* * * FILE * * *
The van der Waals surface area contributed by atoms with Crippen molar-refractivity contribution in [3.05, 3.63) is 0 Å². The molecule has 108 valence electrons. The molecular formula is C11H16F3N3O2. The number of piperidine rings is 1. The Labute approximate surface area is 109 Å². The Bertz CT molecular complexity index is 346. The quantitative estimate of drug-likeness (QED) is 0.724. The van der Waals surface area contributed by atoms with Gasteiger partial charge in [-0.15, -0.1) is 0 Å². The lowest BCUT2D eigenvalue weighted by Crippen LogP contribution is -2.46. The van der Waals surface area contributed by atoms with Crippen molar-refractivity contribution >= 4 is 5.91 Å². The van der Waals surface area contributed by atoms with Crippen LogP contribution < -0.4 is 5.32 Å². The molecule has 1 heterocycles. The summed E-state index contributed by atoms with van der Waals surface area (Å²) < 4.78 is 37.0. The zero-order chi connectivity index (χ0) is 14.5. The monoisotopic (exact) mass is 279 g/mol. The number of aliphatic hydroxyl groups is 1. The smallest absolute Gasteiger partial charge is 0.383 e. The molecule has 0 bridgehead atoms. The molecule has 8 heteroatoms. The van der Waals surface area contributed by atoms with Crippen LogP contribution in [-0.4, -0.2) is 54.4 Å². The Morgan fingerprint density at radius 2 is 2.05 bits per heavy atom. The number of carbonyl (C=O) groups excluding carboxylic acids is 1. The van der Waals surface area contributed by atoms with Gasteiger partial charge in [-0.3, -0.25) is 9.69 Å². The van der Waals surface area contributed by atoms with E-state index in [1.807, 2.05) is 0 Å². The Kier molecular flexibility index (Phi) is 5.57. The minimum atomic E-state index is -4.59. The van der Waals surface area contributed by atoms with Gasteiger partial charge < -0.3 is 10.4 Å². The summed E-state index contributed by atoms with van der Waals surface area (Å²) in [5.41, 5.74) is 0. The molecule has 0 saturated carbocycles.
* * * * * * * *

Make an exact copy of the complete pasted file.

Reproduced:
The van der Waals surface area contributed by atoms with Crippen molar-refractivity contribution in [3.05, 3.63) is 0 Å². The molecule has 108 valence electrons. The molecular formula is C11H16F3N3O2. The number of piperidine rings is 1. The Labute approximate surface area is 109 Å². The Bertz CT molecular complexity index is 346. The quantitative estimate of drug-likeness (QED) is 0.724. The van der Waals surface area contributed by atoms with Gasteiger partial charge in [-0.15, -0.1) is 0 Å². The lowest BCUT2D eigenvalue weighted by Crippen LogP contribution is -2.46. The van der Waals surface area contributed by atoms with Crippen molar-refractivity contribution >= 4 is 5.91 Å². The van der Waals surface area contributed by atoms with Crippen LogP contribution < -0.4 is 5.32 Å². The molecule has 1 heterocycles. The summed E-state index contributed by atoms with van der Waals surface area (Å²) < 4.78 is 37.0. The zero-order chi connectivity index (χ0) is 14.5. The monoisotopic (exact) mass is 279 g/mol. The number of aliphatic hydroxyl groups is 1. The smallest absolute Gasteiger partial charge is 0.383 e. The molecule has 0 bridgehead atoms. The molecule has 8 heteroatoms. The van der Waals surface area contributed by atoms with Crippen LogP contribution in [-0.4, -0.2) is 54.4 Å². The Morgan fingerprint density at radius 2 is 2.05 bits per heavy atom. The number of carbonyl (C=O) groups excluding carboxylic acids is 1. The van der Waals surface area contributed by atoms with Gasteiger partial charge in [-0.3, -0.25) is 9.69 Å². The van der Waals surface area contributed by atoms with E-state index in [1.807, 2.05) is 0 Å². The Kier molecular flexibility index (Phi) is 5.57. The minimum atomic E-state index is -4.59. The van der Waals surface area contributed by atoms with Gasteiger partial charge < -0.3 is 10.4 Å². The summed E-state index contributed by atoms with van der Waals surface area (Å²) in [5.41, 5.74) is 0. The molecule has 0 saturated carbocycles.